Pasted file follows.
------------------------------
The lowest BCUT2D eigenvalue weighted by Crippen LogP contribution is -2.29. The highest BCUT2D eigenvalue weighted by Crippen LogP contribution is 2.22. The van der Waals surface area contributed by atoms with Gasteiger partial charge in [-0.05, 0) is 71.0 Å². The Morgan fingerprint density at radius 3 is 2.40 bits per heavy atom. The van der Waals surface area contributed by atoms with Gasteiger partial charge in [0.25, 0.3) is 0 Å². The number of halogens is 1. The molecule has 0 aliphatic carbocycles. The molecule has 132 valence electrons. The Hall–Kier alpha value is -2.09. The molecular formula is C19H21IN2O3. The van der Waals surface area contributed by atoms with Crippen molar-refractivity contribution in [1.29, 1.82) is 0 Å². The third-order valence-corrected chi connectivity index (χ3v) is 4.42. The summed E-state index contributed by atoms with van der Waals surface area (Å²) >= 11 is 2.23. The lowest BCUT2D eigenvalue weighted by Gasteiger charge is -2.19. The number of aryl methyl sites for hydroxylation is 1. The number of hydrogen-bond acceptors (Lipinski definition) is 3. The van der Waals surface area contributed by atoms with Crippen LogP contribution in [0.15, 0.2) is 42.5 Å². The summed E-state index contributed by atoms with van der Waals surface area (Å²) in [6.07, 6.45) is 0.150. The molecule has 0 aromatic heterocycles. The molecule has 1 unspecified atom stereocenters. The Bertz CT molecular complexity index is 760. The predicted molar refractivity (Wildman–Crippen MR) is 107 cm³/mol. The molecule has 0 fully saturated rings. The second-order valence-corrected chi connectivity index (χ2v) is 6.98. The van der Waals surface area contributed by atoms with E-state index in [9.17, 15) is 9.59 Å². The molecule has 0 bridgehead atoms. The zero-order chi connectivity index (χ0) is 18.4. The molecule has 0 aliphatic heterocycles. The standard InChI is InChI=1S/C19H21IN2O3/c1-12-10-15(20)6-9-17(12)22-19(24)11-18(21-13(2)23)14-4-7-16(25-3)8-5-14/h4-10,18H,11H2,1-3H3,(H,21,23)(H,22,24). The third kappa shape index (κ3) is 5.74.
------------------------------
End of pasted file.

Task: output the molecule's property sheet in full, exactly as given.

The lowest BCUT2D eigenvalue weighted by Crippen LogP contribution is -2.29. The highest BCUT2D eigenvalue weighted by Crippen LogP contribution is 2.22. The van der Waals surface area contributed by atoms with Gasteiger partial charge in [-0.05, 0) is 71.0 Å². The Morgan fingerprint density at radius 3 is 2.40 bits per heavy atom. The van der Waals surface area contributed by atoms with Gasteiger partial charge in [0.25, 0.3) is 0 Å². The number of halogens is 1. The molecule has 0 aliphatic carbocycles. The molecule has 132 valence electrons. The Hall–Kier alpha value is -2.09. The molecular formula is C19H21IN2O3. The van der Waals surface area contributed by atoms with Crippen molar-refractivity contribution in [1.29, 1.82) is 0 Å². The third-order valence-corrected chi connectivity index (χ3v) is 4.42. The summed E-state index contributed by atoms with van der Waals surface area (Å²) >= 11 is 2.23. The lowest BCUT2D eigenvalue weighted by Gasteiger charge is -2.19. The number of aryl methyl sites for hydroxylation is 1. The number of hydrogen-bond acceptors (Lipinski definition) is 3. The van der Waals surface area contributed by atoms with Crippen LogP contribution in [0.15, 0.2) is 42.5 Å². The summed E-state index contributed by atoms with van der Waals surface area (Å²) in [6.07, 6.45) is 0.150. The molecule has 0 aromatic heterocycles. The molecule has 1 unspecified atom stereocenters. The Bertz CT molecular complexity index is 760. The predicted molar refractivity (Wildman–Crippen MR) is 107 cm³/mol. The molecule has 0 fully saturated rings. The second-order valence-corrected chi connectivity index (χ2v) is 6.98. The van der Waals surface area contributed by atoms with E-state index in [9.17, 15) is 9.59 Å². The molecule has 0 bridgehead atoms. The zero-order chi connectivity index (χ0) is 18.4. The molecule has 0 aliphatic heterocycles. The standard InChI is InChI=1S/C19H21IN2O3/c1-12-10-15(20)6-9-17(12)22-19(24)11-18(21-13(2)23)14-4-7-16(25-3)8-5-14/h4-10,18H,11H2,1-3H3,(H,21,23)(H,22,24). The third kappa shape index (κ3) is 5.74.